Graduates Urged to Reposition Public Health as a 'Big Voice' in Health Care
They will be called many things as they head out into the world with their public health degrees — dreamers, do-gooders, idealists. But as they received their diplomas Saturday night, the BU School of Public Health Class of 2012 was called upon to show some muscle.
“You’re the Rodney Dangerfield of all professions. You don’t get no respect,” commencement speaker Paul Grogan, president and CEO of the Boston Foundation, told the 215 assembled graduates.
As the nation confronts a crisis of rising health care costs, “public health must re-brand and reposition itself in the public sphere, and it must have a voice — a big voice,” he urged. “This is your moment.”
Grogan took a new tack in a new venue, telling the graduates — gathered in BU’s Agganis Arena for the first time for commencement ceremonies– that while graduation speakers traditionally were expected to dispense advice, he had come to ask for help.
His plea: That the Class of 2012 “change the paradigm” in health care by making disease prevention as important as disease care.
“The U.S. is bankrupting itself on health care costs. . . and getting terrible results in the bargain,” Grogan said, noting the nation’s staggering obesity rates, among other health problems. “If we continue our current path of being willing to spend infinitely on medicine, but virtually nothing on prevention, the obesity epidemic alone will crush us.”
He said health care costs already were “wrecking” state and municipal budgets, forcing governments to slash spending on higher education and other services, and “crowding out other necessary investments.” Most troubling, he said, was that all the billions spent on medical care were producing “comparatively poor” health outcomes.
He encouraged the graduates to boldly argue for the efficacy of public health as “a critical component” of a national solution to spiraling health care costs.
“The disease-care paradigm has had its day, and it has been found terribly wanting,” Grogan said. “Yet medicine still has the power, the prestige and most of the resources.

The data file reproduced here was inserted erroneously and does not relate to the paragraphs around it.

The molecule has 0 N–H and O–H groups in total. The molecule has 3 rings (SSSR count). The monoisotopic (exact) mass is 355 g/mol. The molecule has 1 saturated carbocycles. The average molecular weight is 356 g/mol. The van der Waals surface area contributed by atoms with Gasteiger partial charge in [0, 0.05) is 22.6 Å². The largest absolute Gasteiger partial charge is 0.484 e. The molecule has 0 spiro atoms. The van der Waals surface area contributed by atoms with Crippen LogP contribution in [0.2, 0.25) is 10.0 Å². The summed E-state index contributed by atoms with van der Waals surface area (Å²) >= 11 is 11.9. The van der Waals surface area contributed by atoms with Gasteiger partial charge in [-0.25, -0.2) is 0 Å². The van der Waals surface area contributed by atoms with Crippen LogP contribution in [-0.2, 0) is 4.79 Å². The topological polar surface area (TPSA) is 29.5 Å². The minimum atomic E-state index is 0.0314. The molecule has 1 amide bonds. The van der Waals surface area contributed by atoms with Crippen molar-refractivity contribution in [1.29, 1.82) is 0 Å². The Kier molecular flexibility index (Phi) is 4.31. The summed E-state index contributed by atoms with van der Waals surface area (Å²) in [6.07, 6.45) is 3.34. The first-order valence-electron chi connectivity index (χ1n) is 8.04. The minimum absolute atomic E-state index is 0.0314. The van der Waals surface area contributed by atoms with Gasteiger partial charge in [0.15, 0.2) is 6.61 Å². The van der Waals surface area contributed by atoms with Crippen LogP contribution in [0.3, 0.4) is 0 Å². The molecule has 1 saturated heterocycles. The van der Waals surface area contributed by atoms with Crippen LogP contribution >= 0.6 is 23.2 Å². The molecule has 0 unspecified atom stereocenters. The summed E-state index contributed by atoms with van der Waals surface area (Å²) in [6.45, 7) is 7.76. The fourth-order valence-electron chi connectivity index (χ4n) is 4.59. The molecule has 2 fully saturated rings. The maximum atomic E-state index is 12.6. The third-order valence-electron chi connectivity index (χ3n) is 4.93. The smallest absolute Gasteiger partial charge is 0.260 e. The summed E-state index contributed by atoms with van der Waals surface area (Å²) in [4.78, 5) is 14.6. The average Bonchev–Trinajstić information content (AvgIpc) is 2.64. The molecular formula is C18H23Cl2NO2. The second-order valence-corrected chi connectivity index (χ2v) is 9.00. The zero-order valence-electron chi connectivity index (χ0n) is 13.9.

“The visionaries of medicine and public health (must) come together to fashion a compelling hybrid strategy that would put the best of both worlds forward,” he said. “That is the urgent work that lies before us, and I urge you to take it up.”
Grogan’s call to action was coupled with a pledge of action by student speaker Austen Musso, who urged his classmates to think about why they had chosen the public health field, and to find a sense of mission that would compel them to “create and inspire change.”
Musso told a personal story about the death of a young boy he knew, at a hospital in Kenya — which he said underlined, for him, the tragic inequities in access to basic care.
“If I had to pick just one reason why I entered public health, I would say it’s because I don’t believe that your health or your happiness in life should be dependent on your race, religion, gender — or where you’re born,” he said.
In encouraging his fellow graduates to make a mark in their fields, Musso, who majored in international health, shared a favorite saying of William Bicknell, founding chairman and professor of international health:
“If you ever think you’re too small to make a difference, try sleeping in a closed room with a mosquito.”
BUSPH Dean Robert Meenan told the graduates that he had “never been prouder” of the school or its students in his nearly 20 years at its helm, despite continuing challenges such as rising tuition costs and uncertain economic times.
He said the school’s strong commitments to teaching, applied research, career placement and community involvement would carry it forward, and that financial assistance to students would continue to grow next year.
The BUSPH Class of 2012 includes 357 graduates: 180 students who graduated this month, 117 who graduated in January, and 60 who graduated last September.
Two faculty members and a number of students were recognized with awards. Victoria Parker, associate professor of health policy and management, was honored with the Norman A. Scotch Award for Excellence in Teaching, while David Ozonoff, founding chair and professor of environmental health, received the Faculty Career Award in Research and Scholarship.
Student Stephen Nicholson received the Leonard H. Glantz Award for Academic Excellence.
Other student awardees included:
- Dean’s Award for Student Research — Rebecca Laws
- Award for Student Excellence in Public Health Practice — Dominique Chambless; Priyanka Khandhar; Emily Winter-Wadsworth
- Rex Fendall Award for Excellence in Public Health Writing — Christine Baugh; Nollascus Ganda
- Katherine M. Skinner Memorial Prize for Commitment to the Study of Women’s Health Issues — Meredith D’Amore
- Herb Kayne Prize for Excellence in Biostatistics — Meghan Perkins
- The Dr. William B. Patterson Memorial Prize for Excellence in Environmental and Occupational Health — Tiffany Skogstrom
- The Dr. Theodore Colton Prize for Excellence in Epidemiology — Meredith Black
- Allan R. Meyers Memorial Prize for Excellence in Health Services — Desiree Otenti; Lisa Schottenfeld
- The John Snow, Inc. Award in International Health — Ivan Busulwa; Danit Kaya.
Submitted by: Lisa Chedekel, firstname.lastname@example.org